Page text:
The Technics SL-1200 Tonearm
KAB Audiophile Times
January 2005 - The Tonearm - Page 2

Table Of Contents
Page 1......The Drive System
Page 2......The Tonearm
Page 3......The Mod Process
Page 4......Power Delivery
KAB Main 1200 Page

Getting Your Bearings
  Here's something to think about: how many high end tonearms can you name that specify bearing finish and friction?
gimbal bearing
Well, while you ponder that, consider this: the Technics SL-1200 tonearm is specified to have a bearing finish of ± 0.5 microns. This and the extra closeness of pivot center to the bearings results in a minimal friction of 7 milligrams. It is important to note that the1200 arm was designed at a time when tracking forces were pushing the 0.75 gram range. So a good margin of safety would place the bearing friction at 100 times less than that.

Bearing friction should be 100 times less than the tracking force.

Unless the bearing friction is sufficiently small it can contribute to "static damping" and that is undesirable since it increases record wear. Very low bearing friction enables a tonearm to make the maximum advantage of dynamic fluid damping.
Our TD-1200 fluid damping mod raises the performance of the 1200 arm to a very high standard.

Getting into the thick of it
  Fluid Damping all but eliminates wild low frequency arm/cartridge resonance. This lets the arm mate with a wider array of cartridges. It also prevents the wild and often destructive movement that can occur on warps or from simply testing resonance. It also reduces rumble and acoustic feedback to speakers. Fluid Damping is a good thing.
KAB TD1200
Sonically, there is a slowing down of the entire acoustic event. There seems to be more "time" to listen. Here is a great A'gon review of the Fluid Damped 1200 Tonearm.

With the KAB TD-1200 the acoustic event seems to almost stand still. Allowing more "time" to listen.

Throwing a curve
We've all heard the condemnation about how Japanese curved arms are not audiophile approved. Of course, curving the wand at dissimilar lengths achieves the same objective as tapering a straight wand: the breaking up of standing waves. The advantage of the curved wand is that it looks prettier! Yet I cannot help but feel that the smooth progression of the curved arm actually does a better job of transferring -and keeping- energy away from the cartridge. One last thing, the mass of the polished thin wall cast aluminum arm is 12 grams. That includes the headshell. The arm resonates at 9 Hz with cartridge compliances of 30 cu.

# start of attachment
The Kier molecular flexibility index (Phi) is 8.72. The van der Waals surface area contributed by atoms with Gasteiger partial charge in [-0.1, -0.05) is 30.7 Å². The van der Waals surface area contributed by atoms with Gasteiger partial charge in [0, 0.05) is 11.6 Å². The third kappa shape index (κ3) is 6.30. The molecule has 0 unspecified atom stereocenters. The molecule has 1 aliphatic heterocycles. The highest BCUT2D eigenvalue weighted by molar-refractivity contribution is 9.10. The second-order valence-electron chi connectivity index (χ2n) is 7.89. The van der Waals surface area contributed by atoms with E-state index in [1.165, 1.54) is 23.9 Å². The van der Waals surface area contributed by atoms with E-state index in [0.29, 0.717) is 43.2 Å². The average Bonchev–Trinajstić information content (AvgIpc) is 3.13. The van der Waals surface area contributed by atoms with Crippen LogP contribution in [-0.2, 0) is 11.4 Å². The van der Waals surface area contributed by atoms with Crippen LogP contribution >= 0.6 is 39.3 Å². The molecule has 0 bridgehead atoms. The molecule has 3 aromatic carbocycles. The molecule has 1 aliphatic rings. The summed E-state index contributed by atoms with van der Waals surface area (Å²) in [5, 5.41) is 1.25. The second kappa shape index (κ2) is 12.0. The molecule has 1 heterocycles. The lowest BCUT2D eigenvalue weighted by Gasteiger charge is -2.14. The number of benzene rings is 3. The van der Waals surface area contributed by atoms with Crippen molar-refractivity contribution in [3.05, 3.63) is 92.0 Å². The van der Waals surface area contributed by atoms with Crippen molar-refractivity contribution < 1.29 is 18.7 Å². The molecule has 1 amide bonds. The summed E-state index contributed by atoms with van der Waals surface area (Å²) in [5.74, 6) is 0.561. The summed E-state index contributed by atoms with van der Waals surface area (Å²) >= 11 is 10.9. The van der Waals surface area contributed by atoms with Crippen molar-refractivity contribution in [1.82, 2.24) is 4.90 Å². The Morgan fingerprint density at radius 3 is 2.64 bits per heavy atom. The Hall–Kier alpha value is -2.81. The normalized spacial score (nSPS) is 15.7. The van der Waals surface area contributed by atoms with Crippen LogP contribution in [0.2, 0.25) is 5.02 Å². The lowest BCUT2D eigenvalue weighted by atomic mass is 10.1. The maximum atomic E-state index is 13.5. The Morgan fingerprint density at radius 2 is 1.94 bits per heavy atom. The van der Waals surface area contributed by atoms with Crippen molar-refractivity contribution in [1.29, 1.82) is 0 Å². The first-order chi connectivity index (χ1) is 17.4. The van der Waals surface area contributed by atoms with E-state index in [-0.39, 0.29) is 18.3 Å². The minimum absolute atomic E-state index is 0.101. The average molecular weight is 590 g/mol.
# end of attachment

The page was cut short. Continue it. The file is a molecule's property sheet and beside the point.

SL1200 Tonearm

Adjustments and Settings
  It's nice to have cousins in the camera business!. The calibrated VTA adjustment on the '1200 tonearm comes courtesy of the same helicoid deep thread technology used in camera focus rings. Silicone damped, and lockable, it gives a precise feel and "on the fly" adjustment of VTA.


  Calibrated stylus force and calibrated antiskate force are standard. The counterweight is elastomer decoupled and stays put.
1200 Counterweight I think I have heard about enough of counterweights that aren't calibrated or that go out of adjustment all by themselves! The 1200 settings are repeatable and always stay right where you leave them!
1200 ANTISKATE CONTROL The calibrated antiskating control uses progressive spring tension to apply the reverse skating force.
This technique increases the force gradually as the stylus progresses towards the end of the record.
This is the most predictable antiskate force design.

The tonearm settings are repeatable and always stay right where you leave them!

  The removable computer designed cast aluminum headshell offers great convenience to swap and compare cartridges. Finally you can have the best cartridge for mono, stereo soundstage and tracking!

If Form Follows Function, So Then Music Follows Precision.
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